A police officer enforces prevailing laws, attempts to prevent crime, and generally looks out for the health and safety of a community. The exact job requirements for a police officer are actually quite diverse, depending on the region in which he or she works and the exact position in which the police officer is employed. Some are beat cops, for example, patrolling a regular route to look out for infractions of the law, while others specialize in dog handling, bomb disposal, and various other fields of law enforcement.
Many people primarily think of police officers as the people who hand out tickets and citations for legal infractions. However, this job is actually much more complex. Police officers work to prevent lawbreaking by patrolling, offering youth education, and coordinating community efforts like neighborhood watch associations. They also respond to complaints ranging from noise complaints to emergency calls for help, and they investigate crimes, collecting evidence and arresting people of interest in criminal cases. Many police officers also testify in court at some point.
There are a number of specialties within police work. Some police officers work as support staff at a station, dispatching calls and performing other important clerical work. Others remain on-call for emergent situations like bomb threats, hostage crises, and drug busts. Police officers use cars, bicycles, horses, boats, and motorcycles in the course of their work, depending on where they are employed and what they do. Some are certified as canine handlers, using their dogs to detect dangerous substances.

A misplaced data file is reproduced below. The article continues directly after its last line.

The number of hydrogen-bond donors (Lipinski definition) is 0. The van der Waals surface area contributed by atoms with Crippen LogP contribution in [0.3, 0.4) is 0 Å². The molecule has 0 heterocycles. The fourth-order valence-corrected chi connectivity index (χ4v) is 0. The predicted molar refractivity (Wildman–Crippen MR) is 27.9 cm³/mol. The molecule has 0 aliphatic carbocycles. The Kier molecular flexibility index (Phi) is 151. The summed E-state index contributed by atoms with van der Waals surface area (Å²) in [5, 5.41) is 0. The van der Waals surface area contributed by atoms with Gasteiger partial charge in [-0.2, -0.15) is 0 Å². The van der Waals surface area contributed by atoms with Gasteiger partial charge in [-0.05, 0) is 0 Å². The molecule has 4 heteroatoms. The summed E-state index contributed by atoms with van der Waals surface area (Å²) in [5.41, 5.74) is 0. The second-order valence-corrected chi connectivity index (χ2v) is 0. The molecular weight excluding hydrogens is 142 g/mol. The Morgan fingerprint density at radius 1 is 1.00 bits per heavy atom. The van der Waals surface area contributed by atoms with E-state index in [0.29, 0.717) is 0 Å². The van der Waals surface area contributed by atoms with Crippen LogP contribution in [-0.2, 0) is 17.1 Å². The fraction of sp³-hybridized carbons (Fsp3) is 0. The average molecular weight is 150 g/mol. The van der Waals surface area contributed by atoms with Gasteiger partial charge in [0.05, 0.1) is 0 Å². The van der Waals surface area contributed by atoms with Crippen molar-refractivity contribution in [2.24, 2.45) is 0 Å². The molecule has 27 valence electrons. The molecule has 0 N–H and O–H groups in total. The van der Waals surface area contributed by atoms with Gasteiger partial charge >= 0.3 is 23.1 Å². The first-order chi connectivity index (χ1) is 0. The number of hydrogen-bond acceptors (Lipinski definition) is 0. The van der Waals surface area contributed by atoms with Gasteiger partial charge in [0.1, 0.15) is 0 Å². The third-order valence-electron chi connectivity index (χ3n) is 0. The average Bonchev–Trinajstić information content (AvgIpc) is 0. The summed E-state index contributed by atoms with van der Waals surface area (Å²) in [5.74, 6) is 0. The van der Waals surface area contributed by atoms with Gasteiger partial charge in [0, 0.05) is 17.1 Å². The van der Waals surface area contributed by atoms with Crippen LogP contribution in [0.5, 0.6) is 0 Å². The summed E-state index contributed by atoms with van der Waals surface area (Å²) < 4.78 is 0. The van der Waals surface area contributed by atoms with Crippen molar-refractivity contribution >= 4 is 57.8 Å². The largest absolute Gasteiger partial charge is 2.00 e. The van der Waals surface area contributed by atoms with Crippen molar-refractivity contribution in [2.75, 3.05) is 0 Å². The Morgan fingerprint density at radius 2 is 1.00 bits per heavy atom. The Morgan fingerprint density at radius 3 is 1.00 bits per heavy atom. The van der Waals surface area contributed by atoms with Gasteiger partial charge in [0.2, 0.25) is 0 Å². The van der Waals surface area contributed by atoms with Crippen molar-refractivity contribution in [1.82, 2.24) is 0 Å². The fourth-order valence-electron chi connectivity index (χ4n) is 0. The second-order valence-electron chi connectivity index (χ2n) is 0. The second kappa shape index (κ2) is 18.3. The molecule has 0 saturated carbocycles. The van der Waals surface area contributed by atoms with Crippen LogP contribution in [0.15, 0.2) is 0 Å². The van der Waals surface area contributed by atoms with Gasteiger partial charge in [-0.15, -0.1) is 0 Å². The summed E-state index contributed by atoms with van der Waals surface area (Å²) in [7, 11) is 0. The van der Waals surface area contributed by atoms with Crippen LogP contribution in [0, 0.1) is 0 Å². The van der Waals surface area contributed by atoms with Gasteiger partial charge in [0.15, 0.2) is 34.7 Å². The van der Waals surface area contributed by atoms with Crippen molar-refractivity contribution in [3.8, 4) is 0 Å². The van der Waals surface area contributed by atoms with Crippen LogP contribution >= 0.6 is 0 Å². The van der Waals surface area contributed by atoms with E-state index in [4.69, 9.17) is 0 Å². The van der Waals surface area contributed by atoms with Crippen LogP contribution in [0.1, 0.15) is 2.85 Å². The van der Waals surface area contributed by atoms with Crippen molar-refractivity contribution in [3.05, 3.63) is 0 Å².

In many communities, active police officers also assist with public education and outreach. They visit schools to talk with students, and they network with community organizations with law enforcement goals. Many communities have Police Activities Leagues and other groups which are aimed at connecting members of law enforcement and regular citizens, to foster positive relationships between the police and the people they work with.
The work of a police officer can be very dangerous. Cops in the field must contend with constantly changing situations, and routine calls which can go bad quickly. They also pursue dangerous and sometimes desperate criminals who make poor decisions out of panic. A police officer must be able to rapidly assess a situation and make sound choices which will benefit the community, using the tools at his or her disposal, which can range from riot gear to ticket books.